Strata eviction delayed by judge

B.C. Supreme Court ruling against White Rock resident who claimed charter rights were infringed.

A White Rock man’s claim that his rights were infringed by his strata council was dismissed in BC Supreme Court this week.

The ruling was passed down Tuesday by Justice Trevor Armstrong, in response to Roderick Louis’s petition that his rights under the Canadian Charter of Rights and Freedoms were violated, when the strata at his Martin Street condominium in 2013 ordered the sale of the apartment in which he resides.

However, while Armstrong dismissed Louis’s claim of a rights infringement – ruling that the Charter only applies to government bodies, which a strata corporation is not – he ordered the strata to provide Louis with minutes and notices of strata meetings, and to stay its ordered sale on the unit until a vote is held with three-quarters in favour of continuing the petition.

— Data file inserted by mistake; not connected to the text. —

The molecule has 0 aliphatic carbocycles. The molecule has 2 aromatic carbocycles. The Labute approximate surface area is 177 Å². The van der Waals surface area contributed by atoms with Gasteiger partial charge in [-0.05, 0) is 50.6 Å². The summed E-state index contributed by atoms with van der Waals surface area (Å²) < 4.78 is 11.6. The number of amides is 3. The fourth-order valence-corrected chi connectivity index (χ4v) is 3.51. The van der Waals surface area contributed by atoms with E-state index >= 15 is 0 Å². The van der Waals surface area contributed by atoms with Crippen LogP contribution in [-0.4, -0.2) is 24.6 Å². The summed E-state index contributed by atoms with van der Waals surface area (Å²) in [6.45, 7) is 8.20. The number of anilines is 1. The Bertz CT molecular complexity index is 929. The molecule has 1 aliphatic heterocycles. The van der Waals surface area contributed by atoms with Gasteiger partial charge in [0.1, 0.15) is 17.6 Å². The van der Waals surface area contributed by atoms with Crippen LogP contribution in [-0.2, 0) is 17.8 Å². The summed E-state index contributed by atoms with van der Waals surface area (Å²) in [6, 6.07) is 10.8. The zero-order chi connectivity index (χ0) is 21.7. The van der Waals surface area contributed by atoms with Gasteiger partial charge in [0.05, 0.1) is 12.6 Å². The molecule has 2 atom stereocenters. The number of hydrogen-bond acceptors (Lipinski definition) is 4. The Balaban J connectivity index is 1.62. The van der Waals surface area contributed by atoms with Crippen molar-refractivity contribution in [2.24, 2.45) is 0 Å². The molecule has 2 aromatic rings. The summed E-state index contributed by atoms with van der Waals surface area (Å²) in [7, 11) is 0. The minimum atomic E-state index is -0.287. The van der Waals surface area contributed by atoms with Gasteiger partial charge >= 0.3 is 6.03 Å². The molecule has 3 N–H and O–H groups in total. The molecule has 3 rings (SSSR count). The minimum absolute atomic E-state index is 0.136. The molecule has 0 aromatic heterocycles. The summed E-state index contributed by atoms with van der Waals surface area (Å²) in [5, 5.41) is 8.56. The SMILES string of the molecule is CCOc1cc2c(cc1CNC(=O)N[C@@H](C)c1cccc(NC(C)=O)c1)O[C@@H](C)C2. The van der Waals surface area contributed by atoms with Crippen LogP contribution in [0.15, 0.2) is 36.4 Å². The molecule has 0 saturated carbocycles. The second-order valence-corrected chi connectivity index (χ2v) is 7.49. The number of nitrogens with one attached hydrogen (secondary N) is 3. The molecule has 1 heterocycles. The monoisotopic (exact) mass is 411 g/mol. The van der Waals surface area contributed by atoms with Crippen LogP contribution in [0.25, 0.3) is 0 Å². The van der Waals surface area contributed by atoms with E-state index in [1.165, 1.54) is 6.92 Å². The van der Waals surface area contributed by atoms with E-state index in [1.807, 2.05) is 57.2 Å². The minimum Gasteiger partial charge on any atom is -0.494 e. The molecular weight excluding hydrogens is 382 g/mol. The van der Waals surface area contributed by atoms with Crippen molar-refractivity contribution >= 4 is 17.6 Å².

The condo was owned by Louis’s mother, until her death in 1999; Louis lives there under an agreement with his brother and the executrix of his mother’s estate.

Louis and the strata council have long been at odds; according to Armstrong’s ruling, Louis stopped paying strata fees in 2012, however payment disputes date back to 2008.

In an email to Peace Arch News Tuesday afternoon, Louis said he is considering appealing the judge’s ruling.

“Today’s court decision unfortunately falls far short of what I strongly feel is required to remedy the many blatant defects in B.C.’s strata property act,” Louis said.

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